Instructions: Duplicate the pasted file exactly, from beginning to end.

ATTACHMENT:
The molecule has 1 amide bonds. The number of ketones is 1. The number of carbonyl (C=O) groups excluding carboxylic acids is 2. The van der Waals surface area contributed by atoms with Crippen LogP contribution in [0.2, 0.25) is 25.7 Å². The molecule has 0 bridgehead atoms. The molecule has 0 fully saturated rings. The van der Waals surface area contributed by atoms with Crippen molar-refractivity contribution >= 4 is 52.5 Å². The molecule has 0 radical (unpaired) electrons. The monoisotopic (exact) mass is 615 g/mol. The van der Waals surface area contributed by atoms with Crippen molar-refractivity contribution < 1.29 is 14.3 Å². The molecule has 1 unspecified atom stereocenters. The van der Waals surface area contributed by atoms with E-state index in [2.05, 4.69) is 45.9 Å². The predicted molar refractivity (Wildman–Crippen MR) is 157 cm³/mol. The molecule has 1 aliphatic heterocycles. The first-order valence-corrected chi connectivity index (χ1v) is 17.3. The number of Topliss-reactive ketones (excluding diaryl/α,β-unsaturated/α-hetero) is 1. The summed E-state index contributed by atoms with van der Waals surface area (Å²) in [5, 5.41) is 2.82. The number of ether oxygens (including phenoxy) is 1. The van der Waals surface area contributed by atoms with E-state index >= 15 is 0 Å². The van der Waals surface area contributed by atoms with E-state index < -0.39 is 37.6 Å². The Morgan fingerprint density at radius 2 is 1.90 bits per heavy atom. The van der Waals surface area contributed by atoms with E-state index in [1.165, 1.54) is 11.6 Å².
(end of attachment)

The molecule has 1 amide bonds. The number of ketones is 1. The number of carbonyl (C=O) groups excluding carboxylic acids is 2. The van der Waals surface area contributed by atoms with Crippen LogP contribution in [0.2, 0.25) is 25.7 Å². The molecule has 0 bridgehead atoms. The molecule has 0 fully saturated rings. The van der Waals surface area contributed by atoms with Crippen molar-refractivity contribution >= 4 is 52.5 Å². The molecule has 0 radical (unpaired) electrons. The monoisotopic (exact) mass is 615 g/mol. The van der Waals surface area contributed by atoms with Crippen molar-refractivity contribution < 1.29 is 14.3 Å². The molecule has 1 unspecified atom stereocenters. The van der Waals surface area contributed by atoms with E-state index in [2.05, 4.69) is 45.9 Å². The predicted molar refractivity (Wildman–Crippen MR) is 157 cm³/mol. The molecule has 1 aliphatic heterocycles. The first-order valence-corrected chi connectivity index (χ1v) is 17.3. The number of Topliss-reactive ketones (excluding diaryl/α,β-unsaturated/α-hetero) is 1. The summed E-state index contributed by atoms with van der Waals surface area (Å²) in [5, 5.41) is 2.82. The number of ether oxygens (including phenoxy) is 1. The van der Waals surface area contributed by atoms with E-state index >= 15 is 0 Å². The van der Waals surface area contributed by atoms with E-state index < -0.39 is 37.6 Å². The Morgan fingerprint density at radius 2 is 1.90 bits per heavy atom. The van der Waals surface area contributed by atoms with E-state index in [1.165, 1.54) is 11.6 Å².